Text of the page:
NOTE: also affected by extradition which occurs through bilateral treaties and is not considered customary ILNOTE: contention over whether improper apprehension of a suspect by a state is a bar to jurisdiction –highly fact based, no precedent –not a bar in history (Eichmann; Nikolic)NOTE: even if a State chooses the wrong basis for exercising jurisdiction, this will not be an issue if it has another valid basis (Lotus)29Downloaded by Thomas Murdoch ([email protected])lOMoARcPSD|2832619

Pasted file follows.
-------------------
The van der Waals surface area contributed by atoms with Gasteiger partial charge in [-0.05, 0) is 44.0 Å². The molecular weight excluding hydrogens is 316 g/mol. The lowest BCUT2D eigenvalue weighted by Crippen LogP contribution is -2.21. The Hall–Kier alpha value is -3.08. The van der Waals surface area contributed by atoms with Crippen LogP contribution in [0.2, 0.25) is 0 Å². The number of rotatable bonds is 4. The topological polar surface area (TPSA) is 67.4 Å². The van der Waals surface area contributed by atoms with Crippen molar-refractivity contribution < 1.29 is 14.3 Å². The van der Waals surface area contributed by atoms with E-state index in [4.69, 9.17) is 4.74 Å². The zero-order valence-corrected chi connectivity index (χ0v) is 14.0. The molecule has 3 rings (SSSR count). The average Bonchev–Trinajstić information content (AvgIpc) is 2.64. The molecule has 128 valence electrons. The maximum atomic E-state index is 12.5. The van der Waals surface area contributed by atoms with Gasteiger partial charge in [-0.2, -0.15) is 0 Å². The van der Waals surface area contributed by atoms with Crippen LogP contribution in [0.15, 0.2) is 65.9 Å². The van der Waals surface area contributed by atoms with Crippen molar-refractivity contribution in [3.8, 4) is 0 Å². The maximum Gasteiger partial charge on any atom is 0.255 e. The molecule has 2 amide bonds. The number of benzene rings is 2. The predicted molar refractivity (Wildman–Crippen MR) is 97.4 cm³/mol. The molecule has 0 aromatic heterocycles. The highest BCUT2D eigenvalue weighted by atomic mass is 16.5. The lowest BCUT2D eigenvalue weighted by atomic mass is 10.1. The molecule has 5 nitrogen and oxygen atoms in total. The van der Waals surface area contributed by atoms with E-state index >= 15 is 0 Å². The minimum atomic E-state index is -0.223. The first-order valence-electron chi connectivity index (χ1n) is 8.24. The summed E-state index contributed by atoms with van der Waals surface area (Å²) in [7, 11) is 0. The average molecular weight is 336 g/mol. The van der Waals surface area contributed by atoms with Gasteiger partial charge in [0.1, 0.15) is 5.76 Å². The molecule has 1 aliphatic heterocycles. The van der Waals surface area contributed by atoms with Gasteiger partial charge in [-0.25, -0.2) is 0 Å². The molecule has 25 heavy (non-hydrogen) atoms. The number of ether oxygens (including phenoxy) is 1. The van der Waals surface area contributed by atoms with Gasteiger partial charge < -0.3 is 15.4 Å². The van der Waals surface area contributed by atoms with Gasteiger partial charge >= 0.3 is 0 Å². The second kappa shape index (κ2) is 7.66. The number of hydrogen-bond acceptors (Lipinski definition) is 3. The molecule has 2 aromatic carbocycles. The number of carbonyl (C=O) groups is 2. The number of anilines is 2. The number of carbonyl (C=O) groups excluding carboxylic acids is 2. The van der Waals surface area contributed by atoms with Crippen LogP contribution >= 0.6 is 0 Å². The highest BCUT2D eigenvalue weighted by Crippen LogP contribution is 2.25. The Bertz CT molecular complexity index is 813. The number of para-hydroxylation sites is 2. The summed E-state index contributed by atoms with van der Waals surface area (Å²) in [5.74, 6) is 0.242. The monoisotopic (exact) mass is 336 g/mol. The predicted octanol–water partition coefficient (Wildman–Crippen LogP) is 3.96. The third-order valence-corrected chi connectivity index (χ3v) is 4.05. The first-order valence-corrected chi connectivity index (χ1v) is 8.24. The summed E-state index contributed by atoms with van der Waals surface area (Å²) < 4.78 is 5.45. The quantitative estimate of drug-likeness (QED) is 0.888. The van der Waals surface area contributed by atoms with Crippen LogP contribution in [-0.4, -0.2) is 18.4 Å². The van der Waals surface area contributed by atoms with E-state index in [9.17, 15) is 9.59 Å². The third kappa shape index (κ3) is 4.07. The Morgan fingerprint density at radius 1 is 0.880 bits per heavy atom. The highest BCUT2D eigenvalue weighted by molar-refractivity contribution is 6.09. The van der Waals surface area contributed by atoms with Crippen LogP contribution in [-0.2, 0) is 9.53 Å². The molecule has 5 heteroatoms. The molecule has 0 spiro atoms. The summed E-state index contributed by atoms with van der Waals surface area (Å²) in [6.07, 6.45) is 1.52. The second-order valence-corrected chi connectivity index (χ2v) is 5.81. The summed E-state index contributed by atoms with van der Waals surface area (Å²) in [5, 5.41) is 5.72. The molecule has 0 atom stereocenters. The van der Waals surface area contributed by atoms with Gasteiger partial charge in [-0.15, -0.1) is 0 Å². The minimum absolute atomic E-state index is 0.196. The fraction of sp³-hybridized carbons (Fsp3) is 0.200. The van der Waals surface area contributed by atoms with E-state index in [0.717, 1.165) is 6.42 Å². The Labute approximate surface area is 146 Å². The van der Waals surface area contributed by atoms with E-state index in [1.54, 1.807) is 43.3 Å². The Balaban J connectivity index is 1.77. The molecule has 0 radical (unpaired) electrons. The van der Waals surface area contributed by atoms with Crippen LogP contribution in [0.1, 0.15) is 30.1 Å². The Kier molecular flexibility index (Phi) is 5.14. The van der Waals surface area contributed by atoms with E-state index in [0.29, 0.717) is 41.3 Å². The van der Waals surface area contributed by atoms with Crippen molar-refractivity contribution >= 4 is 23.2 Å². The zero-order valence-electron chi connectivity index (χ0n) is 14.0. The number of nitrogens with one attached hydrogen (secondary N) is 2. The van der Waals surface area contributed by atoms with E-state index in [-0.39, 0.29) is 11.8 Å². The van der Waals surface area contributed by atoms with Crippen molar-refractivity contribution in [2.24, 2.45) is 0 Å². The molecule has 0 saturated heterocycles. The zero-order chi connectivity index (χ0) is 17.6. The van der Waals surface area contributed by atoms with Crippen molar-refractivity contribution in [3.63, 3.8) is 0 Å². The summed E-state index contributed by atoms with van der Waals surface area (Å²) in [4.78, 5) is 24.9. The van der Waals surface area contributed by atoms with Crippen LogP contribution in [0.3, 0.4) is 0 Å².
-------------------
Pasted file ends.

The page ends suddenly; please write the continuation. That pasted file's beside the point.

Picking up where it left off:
[Type here] CASES ON JURISDICTION Lotus Case (France v Turkey) (1927) -Territory + effects principle (on the high seas)Collision on high seas F and T vessels, T instigated criminal proceedings (8 Turkish sailors killed)ISSUE: was assertion of jurisdiction by T valid?Effects principle –always query how far can be applied. At least 1 constituent element of offence in territory and morespecifically its effects = juris (approved Turkey’sobjective juris)For manslaughter, effect is of outstanding importance (punished according to effects)Without permission, State may not exercise power in any form in territory of another state. (applies to jurisdiction) High seas, no state ex juris over foreign vesselsFreedom of the seas: ship in same position as national territory (by flagflying = territory of that state)Doesn’t mean state in own territory can’t ex juris over acts on foreign ship on high seasTreat ship as normal territory of state, therefore apply normal principle of juris if effects feltNo rule of exclusive criminal juris to flag-flying state. NB: Territoriality of criminal law NOT ABSOLUTEEFFECTS PRINCIPLE IS CONTROVERSIAL –appears to say that T couldexercise prescriptive juris in absence of any proof of rule to contrary - not widely accepted. State asserting juris generally bears onus of proving connection Foreign diplomatic premises - R v Turnball; ex parte Petroff (1971) Threw flaming bottle into Soviet Embassy in Canberra Argued that did not commit crime in Aus territory therefore crt has no juris Crime committed on premises of foreign diplomatic premises is part of Australia’s territory (not foreign) for the purpose of jurisdictionWhilst entering may be prevented by rules of diplomatic inviolabilityMust be entitled to these principles (Petroff was not)Consider if breach by receiving state (Aus) of inviolability of premisesTerritorial waters and foreign ships - R v Disun; R v Nurdin (2003) Arose from Tampa incident –Asylum seekers rescued in Aus waters b/w Indonesia/Aus by Norwegian vessel. D argued arrested on N ship = N territory, and Aus have to seek extraditionArrest in territorial waters = juris to state with territory (not ship’s territory as not on the high seas) No rule that ship entering foreign territorial waters immune from local juris (Chung Chi Cheung v R)Foreign Warship:extra-territorial immunity, implicationcrew/officers won’t be prosecuted in respect of conduct related to military activities of ship + personnel.